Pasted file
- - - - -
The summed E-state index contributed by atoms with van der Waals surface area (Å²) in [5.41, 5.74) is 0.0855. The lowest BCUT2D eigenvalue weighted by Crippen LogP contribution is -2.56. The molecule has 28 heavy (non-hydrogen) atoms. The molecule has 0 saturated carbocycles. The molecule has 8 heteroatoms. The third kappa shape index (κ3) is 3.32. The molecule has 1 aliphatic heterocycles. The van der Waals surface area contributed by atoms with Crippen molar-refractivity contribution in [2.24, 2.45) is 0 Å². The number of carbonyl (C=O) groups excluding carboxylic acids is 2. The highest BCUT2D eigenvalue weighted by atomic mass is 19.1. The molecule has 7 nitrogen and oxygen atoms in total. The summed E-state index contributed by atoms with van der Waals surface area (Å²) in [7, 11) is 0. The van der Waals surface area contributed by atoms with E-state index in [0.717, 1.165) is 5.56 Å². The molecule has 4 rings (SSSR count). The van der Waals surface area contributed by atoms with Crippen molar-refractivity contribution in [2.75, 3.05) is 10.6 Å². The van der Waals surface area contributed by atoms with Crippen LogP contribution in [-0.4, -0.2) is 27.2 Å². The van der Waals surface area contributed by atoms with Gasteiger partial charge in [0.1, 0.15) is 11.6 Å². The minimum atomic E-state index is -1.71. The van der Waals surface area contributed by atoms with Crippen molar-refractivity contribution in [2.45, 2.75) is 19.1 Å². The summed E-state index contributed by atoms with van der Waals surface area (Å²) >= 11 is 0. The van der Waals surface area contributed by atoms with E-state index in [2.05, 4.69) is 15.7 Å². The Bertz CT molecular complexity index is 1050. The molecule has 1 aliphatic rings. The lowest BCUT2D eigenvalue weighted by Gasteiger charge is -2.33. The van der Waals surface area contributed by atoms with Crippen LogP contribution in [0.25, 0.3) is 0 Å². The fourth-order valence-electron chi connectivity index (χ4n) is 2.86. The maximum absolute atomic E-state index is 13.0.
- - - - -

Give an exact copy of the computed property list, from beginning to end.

The summed E-state index contributed by atoms with van der Waals surface area (Å²) in [5.41, 5.74) is 0.0855. The lowest BCUT2D eigenvalue weighted by Crippen LogP contribution is -2.56. The molecule has 28 heavy (non-hydrogen) atoms. The molecule has 0 saturated carbocycles. The molecule has 8 heteroatoms. The third kappa shape index (κ3) is 3.32. The molecule has 1 aliphatic heterocycles. The van der Waals surface area contributed by atoms with Crippen molar-refractivity contribution in [2.24, 2.45) is 0 Å². The number of carbonyl (C=O) groups excluding carboxylic acids is 2. The highest BCUT2D eigenvalue weighted by atomic mass is 19.1. The molecule has 7 nitrogen and oxygen atoms in total. The summed E-state index contributed by atoms with van der Waals surface area (Å²) in [7, 11) is 0. The van der Waals surface area contributed by atoms with E-state index in [0.717, 1.165) is 5.56 Å². The molecule has 4 rings (SSSR count). The van der Waals surface area contributed by atoms with Crippen molar-refractivity contribution in [2.75, 3.05) is 10.6 Å². The van der Waals surface area contributed by atoms with Crippen LogP contribution in [-0.4, -0.2) is 27.2 Å². The van der Waals surface area contributed by atoms with Gasteiger partial charge in [0.1, 0.15) is 11.6 Å². The minimum atomic E-state index is -1.71. The van der Waals surface area contributed by atoms with Crippen molar-refractivity contribution in [2.45, 2.75) is 19.1 Å². The summed E-state index contributed by atoms with van der Waals surface area (Å²) >= 11 is 0. The van der Waals surface area contributed by atoms with E-state index in [2.05, 4.69) is 15.7 Å². The Bertz CT molecular complexity index is 1050. The molecule has 1 aliphatic rings. The lowest BCUT2D eigenvalue weighted by Gasteiger charge is -2.33. The van der Waals surface area contributed by atoms with Crippen LogP contribution in [0.25, 0.3) is 0 Å². The fourth-order valence-electron chi connectivity index (χ4n) is 2.86. The maximum absolute atomic E-state index is 13.0.